A notation below the plan in both the Aeromodeller (see Part 7) and Engine Encyclopedia advertise the plan for 4/6, and a "die-cast crankcase ready for machining" for 8/- (old money). I think we can conclude from the remarks by Ron Moulton [4] that these cases were actually sand castings.

These photos show what are believed to be examples of the "Genuine" Aeromodeller Sugden castings (photos provided by English Motor Boys Ken Croft and Eric Offen). As Ken tells it, a bag of these castings found their way to TEE Publishing as part of an estate sale, and from there to new homes (don't bother to ask; they are all long gone).

However a modern-day sand casting of significantly better quality is available from Canadian Motor Boy, Andrew Coholic. The photos here show his split pattern for the case, and a raw casting straight from the petrobond sand, and afre removal from the casting gate. Note that his split is in the conventional vertical plane, unlike the unconventional and problematic horizontal plane split shown in Part 2 of the construction series.

But there was a gravity die-cast case made for the Sugden by Dunham Engineering (Dunham has made some nice reproduction engines). Australian Motor Boy David Owen has one--someplace (keep looking Dave, we need the photo for completeness). Remarkable how many of us have castings, but have not built the engine.


The engine design had been refined by Dave Sugden over the period prior to 1955--notice that Part One of the Aeromodeller series shows a photograph of six prototypes, including a ball-race glowplug version. Design-wise, it is a standard plain bearing diesel with a bore of 0.568" and a stroke of 0.600" for a displacement of 2.49cc.

It employs what was then "state of the art" porting which extended the transfer duration over that achievable with the "peripheral porting" common in English made engines of the time, such as those made by FROG, Davies-Charlton, Electronic Developments (ED), and others. In these, the transfer ports and exhaust ports were typically cut one above the other with a slitting saw. This meant that porting was a compromise between obtaining adequate transfer duration without producing excessive early exhaust opening.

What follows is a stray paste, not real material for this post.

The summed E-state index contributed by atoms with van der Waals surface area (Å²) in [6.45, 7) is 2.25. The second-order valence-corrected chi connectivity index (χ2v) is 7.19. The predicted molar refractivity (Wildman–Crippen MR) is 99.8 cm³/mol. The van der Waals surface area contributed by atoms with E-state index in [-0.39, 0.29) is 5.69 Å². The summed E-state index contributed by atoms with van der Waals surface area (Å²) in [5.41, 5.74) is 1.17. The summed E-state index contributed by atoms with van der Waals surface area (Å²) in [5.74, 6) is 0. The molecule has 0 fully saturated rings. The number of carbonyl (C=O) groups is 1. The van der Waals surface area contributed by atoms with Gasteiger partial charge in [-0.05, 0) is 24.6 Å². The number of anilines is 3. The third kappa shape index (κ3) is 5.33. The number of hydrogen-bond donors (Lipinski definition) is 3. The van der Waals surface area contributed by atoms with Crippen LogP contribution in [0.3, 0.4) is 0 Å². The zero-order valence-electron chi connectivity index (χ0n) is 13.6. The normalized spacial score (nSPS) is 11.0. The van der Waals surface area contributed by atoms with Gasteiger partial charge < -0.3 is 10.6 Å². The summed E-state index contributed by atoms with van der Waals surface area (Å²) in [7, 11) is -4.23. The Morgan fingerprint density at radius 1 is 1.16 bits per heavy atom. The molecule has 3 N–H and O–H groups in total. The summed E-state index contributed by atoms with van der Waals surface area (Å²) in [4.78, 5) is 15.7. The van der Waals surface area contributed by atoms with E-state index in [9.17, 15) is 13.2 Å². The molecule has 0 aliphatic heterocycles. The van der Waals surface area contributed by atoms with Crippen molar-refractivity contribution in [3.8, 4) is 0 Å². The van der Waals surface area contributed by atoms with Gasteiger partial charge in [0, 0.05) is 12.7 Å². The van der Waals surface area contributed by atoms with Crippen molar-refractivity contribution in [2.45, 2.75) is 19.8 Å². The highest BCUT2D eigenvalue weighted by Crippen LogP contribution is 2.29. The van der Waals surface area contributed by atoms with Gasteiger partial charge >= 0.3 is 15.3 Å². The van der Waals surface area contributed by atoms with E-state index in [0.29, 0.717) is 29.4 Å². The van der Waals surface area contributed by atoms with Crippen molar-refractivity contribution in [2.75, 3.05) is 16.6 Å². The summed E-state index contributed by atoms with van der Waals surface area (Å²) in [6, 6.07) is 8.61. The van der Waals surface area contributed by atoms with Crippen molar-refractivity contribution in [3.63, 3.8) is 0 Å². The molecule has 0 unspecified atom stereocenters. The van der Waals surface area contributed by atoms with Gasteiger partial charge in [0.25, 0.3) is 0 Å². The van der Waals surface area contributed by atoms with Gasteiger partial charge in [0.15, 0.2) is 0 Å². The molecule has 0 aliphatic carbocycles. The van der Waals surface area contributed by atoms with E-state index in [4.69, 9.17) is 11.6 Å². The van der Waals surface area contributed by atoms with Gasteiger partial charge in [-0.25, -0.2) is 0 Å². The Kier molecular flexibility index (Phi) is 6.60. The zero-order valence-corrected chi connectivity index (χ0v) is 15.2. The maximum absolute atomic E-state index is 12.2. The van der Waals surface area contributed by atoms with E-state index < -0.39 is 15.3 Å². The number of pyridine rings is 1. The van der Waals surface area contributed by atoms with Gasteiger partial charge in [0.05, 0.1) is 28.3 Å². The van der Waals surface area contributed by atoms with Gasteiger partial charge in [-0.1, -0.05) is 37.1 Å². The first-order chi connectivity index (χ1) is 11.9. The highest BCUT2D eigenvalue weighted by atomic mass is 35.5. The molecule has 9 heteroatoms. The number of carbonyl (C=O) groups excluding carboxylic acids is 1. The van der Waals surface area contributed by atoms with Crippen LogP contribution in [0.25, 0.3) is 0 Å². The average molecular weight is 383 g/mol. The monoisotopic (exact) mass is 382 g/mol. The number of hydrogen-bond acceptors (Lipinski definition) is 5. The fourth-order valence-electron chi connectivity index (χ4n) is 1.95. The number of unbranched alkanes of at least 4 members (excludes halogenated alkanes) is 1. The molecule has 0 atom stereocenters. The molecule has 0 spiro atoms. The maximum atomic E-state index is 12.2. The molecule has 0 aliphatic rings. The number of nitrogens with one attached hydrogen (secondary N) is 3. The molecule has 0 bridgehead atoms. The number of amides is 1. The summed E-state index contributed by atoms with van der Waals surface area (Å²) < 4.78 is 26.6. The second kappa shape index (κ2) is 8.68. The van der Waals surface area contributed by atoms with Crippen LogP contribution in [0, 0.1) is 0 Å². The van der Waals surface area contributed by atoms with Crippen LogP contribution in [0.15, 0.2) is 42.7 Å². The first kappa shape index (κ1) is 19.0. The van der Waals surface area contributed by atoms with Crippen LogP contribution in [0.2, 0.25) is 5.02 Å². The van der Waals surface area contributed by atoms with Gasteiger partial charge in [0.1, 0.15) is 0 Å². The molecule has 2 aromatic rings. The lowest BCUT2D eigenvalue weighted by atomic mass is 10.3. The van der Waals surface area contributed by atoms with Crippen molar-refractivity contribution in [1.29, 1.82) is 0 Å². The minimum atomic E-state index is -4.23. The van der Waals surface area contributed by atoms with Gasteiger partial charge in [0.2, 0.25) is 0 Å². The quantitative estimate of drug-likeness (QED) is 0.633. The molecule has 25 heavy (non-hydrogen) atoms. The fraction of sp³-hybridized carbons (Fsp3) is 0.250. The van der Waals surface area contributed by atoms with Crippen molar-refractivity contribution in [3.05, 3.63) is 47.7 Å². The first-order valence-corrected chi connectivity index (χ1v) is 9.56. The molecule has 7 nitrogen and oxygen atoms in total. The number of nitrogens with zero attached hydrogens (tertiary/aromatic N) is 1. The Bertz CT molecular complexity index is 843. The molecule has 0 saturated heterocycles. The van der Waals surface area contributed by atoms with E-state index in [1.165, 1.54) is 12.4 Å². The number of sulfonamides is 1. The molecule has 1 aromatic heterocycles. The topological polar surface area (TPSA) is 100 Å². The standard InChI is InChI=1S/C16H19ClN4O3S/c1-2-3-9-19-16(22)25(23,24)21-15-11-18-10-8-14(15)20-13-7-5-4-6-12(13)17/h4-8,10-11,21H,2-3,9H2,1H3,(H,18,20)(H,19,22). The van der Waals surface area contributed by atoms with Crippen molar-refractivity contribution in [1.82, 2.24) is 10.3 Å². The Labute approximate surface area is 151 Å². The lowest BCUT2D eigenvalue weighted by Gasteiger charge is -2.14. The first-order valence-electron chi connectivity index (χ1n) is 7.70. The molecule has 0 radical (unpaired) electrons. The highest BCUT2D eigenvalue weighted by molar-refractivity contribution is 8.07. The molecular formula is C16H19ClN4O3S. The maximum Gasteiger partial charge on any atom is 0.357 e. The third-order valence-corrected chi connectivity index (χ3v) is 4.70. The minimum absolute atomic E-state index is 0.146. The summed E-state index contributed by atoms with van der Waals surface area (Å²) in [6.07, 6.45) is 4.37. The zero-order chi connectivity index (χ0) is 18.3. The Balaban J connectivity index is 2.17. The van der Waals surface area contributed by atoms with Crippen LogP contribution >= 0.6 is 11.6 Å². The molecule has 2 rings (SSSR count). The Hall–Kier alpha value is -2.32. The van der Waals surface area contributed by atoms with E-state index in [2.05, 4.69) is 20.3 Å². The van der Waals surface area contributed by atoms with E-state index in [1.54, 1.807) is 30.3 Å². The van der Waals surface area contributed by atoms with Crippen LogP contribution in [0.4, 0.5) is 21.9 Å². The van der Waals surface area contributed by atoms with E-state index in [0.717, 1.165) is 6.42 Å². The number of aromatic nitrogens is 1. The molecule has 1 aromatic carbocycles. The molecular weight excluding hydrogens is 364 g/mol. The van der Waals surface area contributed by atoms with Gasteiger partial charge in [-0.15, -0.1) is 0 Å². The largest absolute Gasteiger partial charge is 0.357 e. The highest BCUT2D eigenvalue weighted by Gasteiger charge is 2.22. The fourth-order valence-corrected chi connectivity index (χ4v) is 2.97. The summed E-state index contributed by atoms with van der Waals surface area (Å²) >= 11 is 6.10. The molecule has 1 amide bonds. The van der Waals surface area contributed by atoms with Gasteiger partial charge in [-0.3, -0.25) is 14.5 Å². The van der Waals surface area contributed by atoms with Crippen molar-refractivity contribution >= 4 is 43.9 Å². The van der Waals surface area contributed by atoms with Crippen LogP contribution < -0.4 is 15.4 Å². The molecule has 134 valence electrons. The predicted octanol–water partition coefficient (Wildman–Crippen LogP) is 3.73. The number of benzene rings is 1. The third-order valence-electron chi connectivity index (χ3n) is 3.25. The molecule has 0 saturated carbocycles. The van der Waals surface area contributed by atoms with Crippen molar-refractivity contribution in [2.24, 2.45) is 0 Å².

The Sugden's ports were based on the Oliver Tiger series (pictured here). These engines, which were sweeping the competition circuits, drilled the transfer ports to enter the liner at an upwards angle in the area that separated the exhaust slits (the Owen Mate uses the same scheme). This allowed the transfer to open much sooner after the exhaust than other English engines of that time. The concept, which has become known as "Oliver porting", was widely copied by other designers.

The method chosen to retain the cylinder liner is worth a comment. The liner drops into the case and is secured by a "clamp ring" (seen here) and four 6BA screws (or 4-40 if you prefer). The cooling jacket screws onto a fine 40 TPI thread of the protruding section of the cylinder. Some similar arrangements had been used on the Yulon, early AMs, and others, but Dave's approach is rather unique. It side-steps the difficulty of fitting nuts to studs suffered by the early AMs, and the weight and other problems associated with long hold-down bolts of the later AMs, ED Racer, and the Olivers (they need to be tough to prevent failure in torsion during tightening, so will be relatively heavy). The screwed on cooling fins also provide better thermal conductivity than a slip fit head.

Two of Dave Sugden's stated design goals had been light weight and simplicity of construction. These he achieved by very careful of unnecessary, "parasitic" material, coupled with a plain bearing crankshaft. Although long in the front (presumably for streamlining in the nose of a team racer), the case carries a short bronze bushing that terminates just ahead of the venturi. Forward of this, an open space acts as a lubrication reservoir. The very front of the shaft runs unbushed in a reamed section of the case itself.